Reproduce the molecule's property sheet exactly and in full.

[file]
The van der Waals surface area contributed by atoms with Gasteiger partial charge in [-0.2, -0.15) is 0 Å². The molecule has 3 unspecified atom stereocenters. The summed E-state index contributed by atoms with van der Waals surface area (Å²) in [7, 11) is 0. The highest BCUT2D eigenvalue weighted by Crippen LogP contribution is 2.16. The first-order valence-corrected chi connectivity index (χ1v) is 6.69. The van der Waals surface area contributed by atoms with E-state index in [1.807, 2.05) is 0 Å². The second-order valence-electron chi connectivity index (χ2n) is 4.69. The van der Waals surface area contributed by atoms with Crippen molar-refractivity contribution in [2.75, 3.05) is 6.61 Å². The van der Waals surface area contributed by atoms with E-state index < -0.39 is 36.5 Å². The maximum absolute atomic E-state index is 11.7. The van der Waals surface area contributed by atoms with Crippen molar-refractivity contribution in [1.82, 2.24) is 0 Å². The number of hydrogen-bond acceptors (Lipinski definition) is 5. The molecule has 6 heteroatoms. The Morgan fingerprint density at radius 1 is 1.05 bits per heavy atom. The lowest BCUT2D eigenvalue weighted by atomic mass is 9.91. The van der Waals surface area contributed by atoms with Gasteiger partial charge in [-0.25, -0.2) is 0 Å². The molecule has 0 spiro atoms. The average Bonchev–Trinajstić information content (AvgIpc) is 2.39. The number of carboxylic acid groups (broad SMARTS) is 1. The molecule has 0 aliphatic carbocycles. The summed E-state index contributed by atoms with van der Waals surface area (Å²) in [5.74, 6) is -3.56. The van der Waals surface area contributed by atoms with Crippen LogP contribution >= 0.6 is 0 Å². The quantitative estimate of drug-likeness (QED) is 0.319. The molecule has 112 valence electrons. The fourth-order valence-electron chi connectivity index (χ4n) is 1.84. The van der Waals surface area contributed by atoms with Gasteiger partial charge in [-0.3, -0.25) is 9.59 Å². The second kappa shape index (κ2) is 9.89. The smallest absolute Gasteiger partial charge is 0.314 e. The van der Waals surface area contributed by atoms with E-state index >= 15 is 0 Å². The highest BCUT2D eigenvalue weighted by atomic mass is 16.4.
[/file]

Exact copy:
The van der Waals surface area contributed by atoms with Gasteiger partial charge in [-0.2, -0.15) is 0 Å². The molecule has 3 unspecified atom stereocenters. The summed E-state index contributed by atoms with van der Waals surface area (Å²) in [7, 11) is 0. The highest BCUT2D eigenvalue weighted by Crippen LogP contribution is 2.16. The first-order valence-corrected chi connectivity index (χ1v) is 6.69. The van der Waals surface area contributed by atoms with E-state index in [1.807, 2.05) is 0 Å². The second-order valence-electron chi connectivity index (χ2n) is 4.69. The van der Waals surface area contributed by atoms with Crippen molar-refractivity contribution in [2.75, 3.05) is 6.61 Å². The van der Waals surface area contributed by atoms with E-state index < -0.39 is 36.5 Å². The maximum absolute atomic E-state index is 11.7. The van der Waals surface area contributed by atoms with Crippen molar-refractivity contribution in [1.82, 2.24) is 0 Å². The number of hydrogen-bond acceptors (Lipinski definition) is 5. The molecule has 6 heteroatoms. The Morgan fingerprint density at radius 1 is 1.05 bits per heavy atom. The lowest BCUT2D eigenvalue weighted by atomic mass is 9.91. The van der Waals surface area contributed by atoms with Gasteiger partial charge in [-0.25, -0.2) is 0 Å². The molecule has 0 spiro atoms. The average Bonchev–Trinajstić information content (AvgIpc) is 2.39. The number of carboxylic acid groups (broad SMARTS) is 1. The molecule has 0 aliphatic carbocycles. The summed E-state index contributed by atoms with van der Waals surface area (Å²) in [5.74, 6) is -3.56. The van der Waals surface area contributed by atoms with Crippen LogP contribution >= 0.6 is 0 Å². The quantitative estimate of drug-likeness (QED) is 0.319. The molecule has 112 valence electrons. The fourth-order valence-electron chi connectivity index (χ4n) is 1.84. The van der Waals surface area contributed by atoms with Gasteiger partial charge in [-0.3, -0.25) is 9.59 Å². The second kappa shape index (κ2) is 9.89. The smallest absolute Gasteiger partial charge is 0.314 e. The van der Waals surface area contributed by atoms with E-state index >= 15 is 0 Å². The highest BCUT2D eigenvalue weighted by atomic mass is 16.4.